Yes, so many of the tombstones bring up questions…wondering more about those people’s lives…children especially.

        Ha! Okay! I should strive to a higher class of jokes! πŸ˜‰ πŸ˜€

  8. Those frostymorning images are lovely and from both cameras.
    I love looking around old graveyards and imagining the lives of those long passed.

  9. From my point of view – your best post of the year. However, I am aware that this is because of the subject matter and that some people prefer ponies and waves to graves. πŸ™‚ Keep up the good work and both of you keep well wrapped up.

  10. Such lovely, peaceful photos! I especially enjoyed the lichen closeups (and, as always, the ponies!). I love studying their patterns on rocks and tree trunks. We have had one or two instances of icy windshields to scrape here, but no beautiful hoar frost yet.

  11. Sad that the stone of the young girl lost two fingers, I wonder what the feather and marble symbolised. Lots of graveyards have to put the stones down flat now so its good you capture them now.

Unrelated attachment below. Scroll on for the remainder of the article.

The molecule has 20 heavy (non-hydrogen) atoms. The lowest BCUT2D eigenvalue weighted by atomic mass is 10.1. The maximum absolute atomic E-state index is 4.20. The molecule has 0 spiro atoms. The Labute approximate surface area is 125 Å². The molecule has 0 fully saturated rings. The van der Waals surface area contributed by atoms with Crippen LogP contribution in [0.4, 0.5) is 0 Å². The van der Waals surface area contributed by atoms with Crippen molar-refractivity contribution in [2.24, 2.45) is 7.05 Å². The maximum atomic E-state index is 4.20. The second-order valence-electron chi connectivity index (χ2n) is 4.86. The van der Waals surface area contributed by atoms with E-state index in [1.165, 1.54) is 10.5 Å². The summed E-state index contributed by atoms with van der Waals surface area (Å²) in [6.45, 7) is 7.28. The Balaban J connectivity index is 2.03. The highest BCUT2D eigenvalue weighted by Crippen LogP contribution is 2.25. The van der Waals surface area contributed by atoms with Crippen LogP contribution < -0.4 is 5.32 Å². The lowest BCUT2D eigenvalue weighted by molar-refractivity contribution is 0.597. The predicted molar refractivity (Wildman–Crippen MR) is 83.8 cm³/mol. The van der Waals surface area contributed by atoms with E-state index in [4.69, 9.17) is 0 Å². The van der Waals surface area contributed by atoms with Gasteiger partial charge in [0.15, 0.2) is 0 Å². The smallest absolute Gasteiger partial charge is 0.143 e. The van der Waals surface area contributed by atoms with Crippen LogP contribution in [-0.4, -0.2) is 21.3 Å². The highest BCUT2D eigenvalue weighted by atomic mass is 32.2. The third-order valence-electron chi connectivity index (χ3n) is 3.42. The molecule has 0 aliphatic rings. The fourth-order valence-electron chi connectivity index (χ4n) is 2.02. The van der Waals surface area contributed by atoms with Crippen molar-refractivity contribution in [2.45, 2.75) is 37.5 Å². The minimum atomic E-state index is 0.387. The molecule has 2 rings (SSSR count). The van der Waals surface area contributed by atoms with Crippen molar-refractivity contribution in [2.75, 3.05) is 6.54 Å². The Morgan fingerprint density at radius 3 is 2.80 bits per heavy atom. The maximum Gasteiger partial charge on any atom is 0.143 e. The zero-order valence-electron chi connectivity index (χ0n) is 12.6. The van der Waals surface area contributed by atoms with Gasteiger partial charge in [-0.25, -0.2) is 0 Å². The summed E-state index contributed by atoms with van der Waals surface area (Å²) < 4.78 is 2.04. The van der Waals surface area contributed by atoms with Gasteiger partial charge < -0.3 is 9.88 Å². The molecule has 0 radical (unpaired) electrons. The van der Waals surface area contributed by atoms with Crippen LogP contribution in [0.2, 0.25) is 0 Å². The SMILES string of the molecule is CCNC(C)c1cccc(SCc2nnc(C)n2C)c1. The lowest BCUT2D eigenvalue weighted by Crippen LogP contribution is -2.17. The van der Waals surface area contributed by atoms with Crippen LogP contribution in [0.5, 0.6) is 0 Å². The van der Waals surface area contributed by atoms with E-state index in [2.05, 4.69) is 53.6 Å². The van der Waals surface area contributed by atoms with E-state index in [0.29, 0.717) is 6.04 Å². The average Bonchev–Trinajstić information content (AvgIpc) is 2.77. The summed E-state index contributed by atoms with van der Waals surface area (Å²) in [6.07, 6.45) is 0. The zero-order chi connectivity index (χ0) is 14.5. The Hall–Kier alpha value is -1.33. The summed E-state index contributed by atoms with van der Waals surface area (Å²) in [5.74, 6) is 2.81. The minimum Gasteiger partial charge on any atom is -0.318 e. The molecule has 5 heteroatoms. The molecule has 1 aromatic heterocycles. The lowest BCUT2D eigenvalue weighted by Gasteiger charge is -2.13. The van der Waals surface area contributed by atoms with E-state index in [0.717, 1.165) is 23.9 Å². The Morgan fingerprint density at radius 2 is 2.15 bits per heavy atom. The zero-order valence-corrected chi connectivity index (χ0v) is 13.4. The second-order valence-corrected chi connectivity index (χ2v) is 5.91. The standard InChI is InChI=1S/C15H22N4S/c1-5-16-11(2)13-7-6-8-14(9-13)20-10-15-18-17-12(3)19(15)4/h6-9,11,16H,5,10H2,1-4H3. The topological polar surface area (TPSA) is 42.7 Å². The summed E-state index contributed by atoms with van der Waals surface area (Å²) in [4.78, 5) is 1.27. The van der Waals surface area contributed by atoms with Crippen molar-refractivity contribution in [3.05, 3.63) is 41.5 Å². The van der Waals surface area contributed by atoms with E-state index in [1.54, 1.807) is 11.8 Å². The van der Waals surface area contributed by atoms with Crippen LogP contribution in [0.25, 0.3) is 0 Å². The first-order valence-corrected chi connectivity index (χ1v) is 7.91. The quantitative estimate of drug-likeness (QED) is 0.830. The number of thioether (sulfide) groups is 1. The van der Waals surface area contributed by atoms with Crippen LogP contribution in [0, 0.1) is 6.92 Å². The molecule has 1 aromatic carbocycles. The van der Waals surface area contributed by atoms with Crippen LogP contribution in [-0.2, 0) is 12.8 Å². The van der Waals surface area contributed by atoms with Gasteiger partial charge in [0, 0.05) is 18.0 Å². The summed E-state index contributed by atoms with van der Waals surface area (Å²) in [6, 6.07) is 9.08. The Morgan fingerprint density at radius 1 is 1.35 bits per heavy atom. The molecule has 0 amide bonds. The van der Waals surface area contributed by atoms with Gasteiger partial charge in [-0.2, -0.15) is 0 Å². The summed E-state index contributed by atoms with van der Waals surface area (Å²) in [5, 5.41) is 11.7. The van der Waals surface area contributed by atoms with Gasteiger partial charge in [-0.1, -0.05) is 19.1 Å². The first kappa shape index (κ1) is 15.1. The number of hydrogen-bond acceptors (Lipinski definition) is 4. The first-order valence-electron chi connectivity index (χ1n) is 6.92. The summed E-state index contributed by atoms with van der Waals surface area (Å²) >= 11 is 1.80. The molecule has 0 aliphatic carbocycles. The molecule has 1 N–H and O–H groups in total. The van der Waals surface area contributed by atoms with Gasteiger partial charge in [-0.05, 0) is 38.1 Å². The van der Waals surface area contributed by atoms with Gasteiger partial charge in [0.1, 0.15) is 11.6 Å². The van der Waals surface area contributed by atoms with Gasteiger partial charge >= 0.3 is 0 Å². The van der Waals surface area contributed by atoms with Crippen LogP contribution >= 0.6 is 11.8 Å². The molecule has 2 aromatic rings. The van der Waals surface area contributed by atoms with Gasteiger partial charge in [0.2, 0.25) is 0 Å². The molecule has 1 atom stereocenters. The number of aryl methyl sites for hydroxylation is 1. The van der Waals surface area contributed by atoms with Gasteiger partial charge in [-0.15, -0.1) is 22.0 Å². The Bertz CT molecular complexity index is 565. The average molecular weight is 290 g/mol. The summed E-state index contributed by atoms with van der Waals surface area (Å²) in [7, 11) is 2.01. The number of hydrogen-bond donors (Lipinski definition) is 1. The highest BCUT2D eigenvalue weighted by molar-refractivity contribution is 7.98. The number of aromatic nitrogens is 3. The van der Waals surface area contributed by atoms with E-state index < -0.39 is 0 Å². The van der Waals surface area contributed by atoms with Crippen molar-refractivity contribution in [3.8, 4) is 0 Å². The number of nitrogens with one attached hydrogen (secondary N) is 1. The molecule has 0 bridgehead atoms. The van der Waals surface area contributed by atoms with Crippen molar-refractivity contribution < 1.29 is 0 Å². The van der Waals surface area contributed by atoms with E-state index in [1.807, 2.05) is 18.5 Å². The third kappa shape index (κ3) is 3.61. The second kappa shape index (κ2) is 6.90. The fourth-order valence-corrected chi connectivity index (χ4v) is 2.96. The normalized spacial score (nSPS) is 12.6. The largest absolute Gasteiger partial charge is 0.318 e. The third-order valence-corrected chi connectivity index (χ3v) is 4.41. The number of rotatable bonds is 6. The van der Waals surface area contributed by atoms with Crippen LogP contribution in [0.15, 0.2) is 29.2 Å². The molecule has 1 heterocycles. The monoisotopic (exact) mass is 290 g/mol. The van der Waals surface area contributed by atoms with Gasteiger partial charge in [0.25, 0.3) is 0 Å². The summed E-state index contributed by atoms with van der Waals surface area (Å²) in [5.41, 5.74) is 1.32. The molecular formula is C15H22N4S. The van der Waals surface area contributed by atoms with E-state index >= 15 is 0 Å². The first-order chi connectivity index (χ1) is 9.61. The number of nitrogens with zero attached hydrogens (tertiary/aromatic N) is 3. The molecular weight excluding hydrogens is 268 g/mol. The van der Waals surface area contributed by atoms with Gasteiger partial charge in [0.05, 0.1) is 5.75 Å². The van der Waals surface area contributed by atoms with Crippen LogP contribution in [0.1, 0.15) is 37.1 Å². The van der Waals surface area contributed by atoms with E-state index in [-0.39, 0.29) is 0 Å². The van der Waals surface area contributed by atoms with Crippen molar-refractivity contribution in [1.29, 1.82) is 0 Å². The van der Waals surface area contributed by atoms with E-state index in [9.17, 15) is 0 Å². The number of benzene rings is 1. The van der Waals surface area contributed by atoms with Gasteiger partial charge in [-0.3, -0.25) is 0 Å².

12. Gisteren dacht ik: Zijn ze met ze tweeΓ«n al die grafstenen aan het fotograferen: Getverderry! Jezus, zo weinig te beleven in die uithoek?
    Maar vandaag, 9 december … , vind ik die oeroude ,bemoste graven toch wel artistiek, met dat mistige mistrooste en ijzige weer.
    Vlug naar de open haard met een beker chocomelk … Fijne dag verder! Liefs uit Amsterdam, 9 – 12 – 2020

  13. These photos are wonderful and the graves do bring such questions to mind. I love seeing how you and Jackie notice and focus on different things – or on the same things in different ways. Do you think that glass ball was a part of the original statue? It certainly looks to be. But I think the feather must have been put there recently. Is that your thinking, too?

    1. I agree about the feather, but not so sure about the ball. Since I didn’t see it I don’t know whether it could be prised out of the hand. Jackie thinks it has been added. Thanks very much, Jodie.

  14. We haven’t had a frost yet this year. Frost makes for beautiful photos, especially in the morning light. I like the frosty brambles.

  15. I agree with JoAnna, “These are hauntingly beautiful.” Frost decorates leaves and grasses in marvelous ways and you captured it perfectly, Derrick. I especially liked the images of bramble stems and the cross-carved entrance gate outlined in bright white pigment. Cemeteries are wonderful sources of history, aren’t they? Your commentary was lovely – and your dinner sounded scrumptious as usual!